“I def­i­nitely would have gone and tried to help. I would have gone if it meant I was fight­ing for Ire­land and it was pre­vent­ing wars like that from hap­pen­ing again.

“I would be will­ing to en­ter the trenches with the pos­si­bil­ity of be­ing wounded or killed. I greatly ad­mire those guys in World War I,” he said.

He said he was not sure if Ire­land should join a Euro­pean army to de­fend the Europe- an Union na­tions. He would be will­ing to fight if it was a de­fen­sive war. “This is our coun­try and we are part of Europe. We should stand our ground,” he said. Stephen Bel­ton (19) said he def­i­nitely would not have joined the army in World War I, know­ing what hap­pened. “It would not have been a big enough rea­son for me to risk my life. I would not go,” the Wick­low man said. He said Ire­land should stay out of all wars and Ir­ish de­fence forces were not strong enough for a war. Nei­ther did fel­low stu­dent Ge­orge Wild (18) feel that he could agree to fight in the con­di­tions ex­pe­ri­enced in World War I. “I don’t want to be killed,” he said.

Sarah Fox (19), from nearby Ash­ford, said she would be will­ing to help the troops in a sit­u­a­tion sim­i­lar to the trenches of World War I.

“I don’t think I’d be much help fight­ing but I would go and help with nurs­ing and pre­par­ing food,” she said.

She said she was against Ire­land taking a fight­ing role in any mod­ern war.

“The Ir­ish should try to put an end to wars… Ir­ish peo­ple should go to those places and try to stop the fight­ing,” she said.

Mr O’Reilly, a pas­sion­ate lo­cal his­to­rian, said poverty and pa­tri­o­tism of­ten mo­ti­vated the lo­cal men who went to war.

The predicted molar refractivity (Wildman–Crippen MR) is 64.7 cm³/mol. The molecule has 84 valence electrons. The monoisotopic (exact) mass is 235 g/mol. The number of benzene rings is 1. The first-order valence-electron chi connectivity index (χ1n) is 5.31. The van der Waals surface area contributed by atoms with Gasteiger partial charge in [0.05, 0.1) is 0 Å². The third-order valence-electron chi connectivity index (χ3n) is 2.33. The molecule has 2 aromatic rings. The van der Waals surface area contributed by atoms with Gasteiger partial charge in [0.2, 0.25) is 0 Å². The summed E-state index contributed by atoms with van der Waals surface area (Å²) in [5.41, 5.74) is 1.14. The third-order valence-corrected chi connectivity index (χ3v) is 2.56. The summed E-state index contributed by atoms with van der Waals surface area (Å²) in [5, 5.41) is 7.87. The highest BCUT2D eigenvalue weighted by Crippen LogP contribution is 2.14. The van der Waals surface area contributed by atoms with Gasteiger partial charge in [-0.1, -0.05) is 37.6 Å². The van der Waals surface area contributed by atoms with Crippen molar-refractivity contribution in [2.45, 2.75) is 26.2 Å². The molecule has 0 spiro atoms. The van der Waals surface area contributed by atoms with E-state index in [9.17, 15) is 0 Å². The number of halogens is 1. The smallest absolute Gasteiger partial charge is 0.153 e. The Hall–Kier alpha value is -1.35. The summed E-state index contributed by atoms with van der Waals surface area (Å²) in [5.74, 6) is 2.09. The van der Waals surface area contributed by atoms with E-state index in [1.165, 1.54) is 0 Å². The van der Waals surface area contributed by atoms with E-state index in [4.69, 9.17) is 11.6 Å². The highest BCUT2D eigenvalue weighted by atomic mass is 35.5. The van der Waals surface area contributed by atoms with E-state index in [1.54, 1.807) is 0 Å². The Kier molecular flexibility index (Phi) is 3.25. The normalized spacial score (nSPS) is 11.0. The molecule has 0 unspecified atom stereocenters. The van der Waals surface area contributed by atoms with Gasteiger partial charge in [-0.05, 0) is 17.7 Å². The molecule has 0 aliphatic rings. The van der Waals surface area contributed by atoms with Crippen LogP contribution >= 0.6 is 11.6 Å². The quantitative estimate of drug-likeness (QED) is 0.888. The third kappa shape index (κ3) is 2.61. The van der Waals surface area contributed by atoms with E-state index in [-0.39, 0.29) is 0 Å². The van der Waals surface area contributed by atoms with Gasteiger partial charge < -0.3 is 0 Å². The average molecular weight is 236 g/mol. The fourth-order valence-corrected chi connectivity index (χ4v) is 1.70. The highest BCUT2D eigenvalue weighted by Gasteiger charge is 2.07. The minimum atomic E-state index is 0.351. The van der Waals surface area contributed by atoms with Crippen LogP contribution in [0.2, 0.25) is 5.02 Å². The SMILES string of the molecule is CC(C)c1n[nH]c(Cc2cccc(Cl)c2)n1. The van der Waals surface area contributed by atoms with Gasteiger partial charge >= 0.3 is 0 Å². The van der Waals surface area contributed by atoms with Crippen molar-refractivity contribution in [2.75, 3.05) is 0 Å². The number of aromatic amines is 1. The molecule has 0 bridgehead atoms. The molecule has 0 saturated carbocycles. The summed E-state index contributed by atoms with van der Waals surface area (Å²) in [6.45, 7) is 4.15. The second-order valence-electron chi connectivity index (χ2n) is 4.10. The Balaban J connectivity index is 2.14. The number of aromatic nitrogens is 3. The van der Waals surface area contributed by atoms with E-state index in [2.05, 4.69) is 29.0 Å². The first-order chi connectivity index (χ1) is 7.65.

There was also a lo­cal tra­di­tion of en­list­ment go­ing back to the Bat­tle of Trafal­gar in 1805.

A num­ber of lo­cal re­servists who served in the Boer War with the Royal Dublin Fusiliers were called up at the start of the war.

Lo­cal men con­tin­ued to die from the ef­fects of the war long af­ter it was over.

He said mus­tard gas at­tacks had a devastating af­fect on the lungs of sol­diers.

One ex-sol­dier, who died in Rath­new in the early 1930s, was suf­fer­ing from flu but a gas at­tack in the war had dam­aged his lungs.

He said let­ters writ­ten in the trenches sent home to Rath­new con­veyed some of the hor­ror the men en­dured.

Lo­cal man Thomas Sul­li­van, a pri­vate in the Ir­ish Guards reg­i­ment, wrote to his wife Martha in the early days of the war on Septem­ber 13, 1914.

His let­ter was pub­lished soon af­ter in the Wick­low News­let­ter and County Ad­ver­tiser. Thomas wrote: “Dear Mar- tha, we are get­ting it very hard and are in every bat­tle… There are some ter­ri­ble sights… One of the Cul­lens is shot dead — one of the three broth­ers… I hope in God this war will soon be over…

“Tell all in the quarry that I was ask­ing for them, and tell my mother that I am go­ing on well, thank God.

“With the help of God, I will be spared to see you and my child again.”

Two days later, he wrote a more graphic let­ter.

Af­ter ask­ing Martha to send cig­a­rettes and socks, he said: “This is a ter­ri­ble fight that is go­ing on at present; this is five days go­ing on with­out a stop night and day.

“I think if we win this bat­tle we will have a lot of them wiped out.

“Our reg­i­ment cap­tured a lot of guns and a lot of Ger­mans but we lost a lot of men be­fore we could get to sur­round them.

“We had to charge them with the bay­o­net or we could have been all cut up by then. We had given up all hope of our­selves, but we had some­one’s good prayer that saved us.

“We are go­ing through some cruel hardship; we have never had our boots off since we started. I hope it will soon be over.”

Thomas put two ‘x’s at the end of his let­ter “for Tottey,” adding “Tell Tottey his daddy was ask­ing for him.”

It ap­pears that Pri­vate Sul­li­van sur­vived the war.

‘This is a ter­ri­ble fight ... we had to charge with the bay­o­net’

‘At least nine fa­thers joined up to fight along­side their sons’

NEW GEN­ER­A­TION: Would to­day’s young adults sign up? Stu­dents hold­ing dif­fer­ing views are (left to right) Ge­orge Wild, Sarah Fox, Dy­lan O’Sul­li­van, Becky Cana­van and Stephen Bel­ton. Wood­en­bridge World War 1 Me­mo­rial, Co Wick­low (right) and (be­low) Royal Dublin Fusiliers